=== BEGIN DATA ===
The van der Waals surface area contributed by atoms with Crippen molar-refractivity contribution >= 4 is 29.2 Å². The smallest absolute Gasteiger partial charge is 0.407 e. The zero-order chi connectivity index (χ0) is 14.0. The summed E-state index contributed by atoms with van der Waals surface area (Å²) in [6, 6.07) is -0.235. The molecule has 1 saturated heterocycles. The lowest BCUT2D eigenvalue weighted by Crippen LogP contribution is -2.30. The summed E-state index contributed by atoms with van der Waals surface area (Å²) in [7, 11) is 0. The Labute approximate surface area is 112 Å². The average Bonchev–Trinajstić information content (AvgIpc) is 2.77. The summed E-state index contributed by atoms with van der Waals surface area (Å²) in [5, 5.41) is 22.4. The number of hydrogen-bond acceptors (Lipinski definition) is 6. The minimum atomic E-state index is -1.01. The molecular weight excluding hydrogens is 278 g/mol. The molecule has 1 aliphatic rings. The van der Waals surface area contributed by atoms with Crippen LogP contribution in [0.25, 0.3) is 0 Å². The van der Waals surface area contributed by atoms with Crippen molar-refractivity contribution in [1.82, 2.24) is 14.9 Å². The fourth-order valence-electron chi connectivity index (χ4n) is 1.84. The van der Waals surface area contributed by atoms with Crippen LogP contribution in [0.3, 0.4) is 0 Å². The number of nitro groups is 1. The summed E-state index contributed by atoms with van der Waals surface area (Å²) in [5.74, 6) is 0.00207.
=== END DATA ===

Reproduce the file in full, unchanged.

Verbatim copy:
The van der Waals surface area contributed by atoms with Crippen molar-refractivity contribution >= 4 is 29.2 Å². The smallest absolute Gasteiger partial charge is 0.407 e. The zero-order chi connectivity index (χ0) is 14.0. The summed E-state index contributed by atoms with van der Waals surface area (Å²) in [6, 6.07) is -0.235. The molecule has 1 saturated heterocycles. The lowest BCUT2D eigenvalue weighted by Crippen LogP contribution is -2.30. The summed E-state index contributed by atoms with van der Waals surface area (Å²) in [7, 11) is 0. The Labute approximate surface area is 112 Å². The average Bonchev–Trinajstić information content (AvgIpc) is 2.77. The summed E-state index contributed by atoms with van der Waals surface area (Å²) in [5, 5.41) is 22.4. The number of hydrogen-bond acceptors (Lipinski definition) is 6. The minimum atomic E-state index is -1.01. The molecular weight excluding hydrogens is 278 g/mol. The molecule has 1 aliphatic rings. The van der Waals surface area contributed by atoms with Crippen LogP contribution in [0.25, 0.3) is 0 Å². The van der Waals surface area contributed by atoms with Crippen molar-refractivity contribution in [1.82, 2.24) is 14.9 Å². The fourth-order valence-electron chi connectivity index (χ4n) is 1.84. The van der Waals surface area contributed by atoms with Crippen LogP contribution in [0.3, 0.4) is 0 Å². The number of nitro groups is 1. The summed E-state index contributed by atoms with van der Waals surface area (Å²) in [5.74, 6) is 0.00207.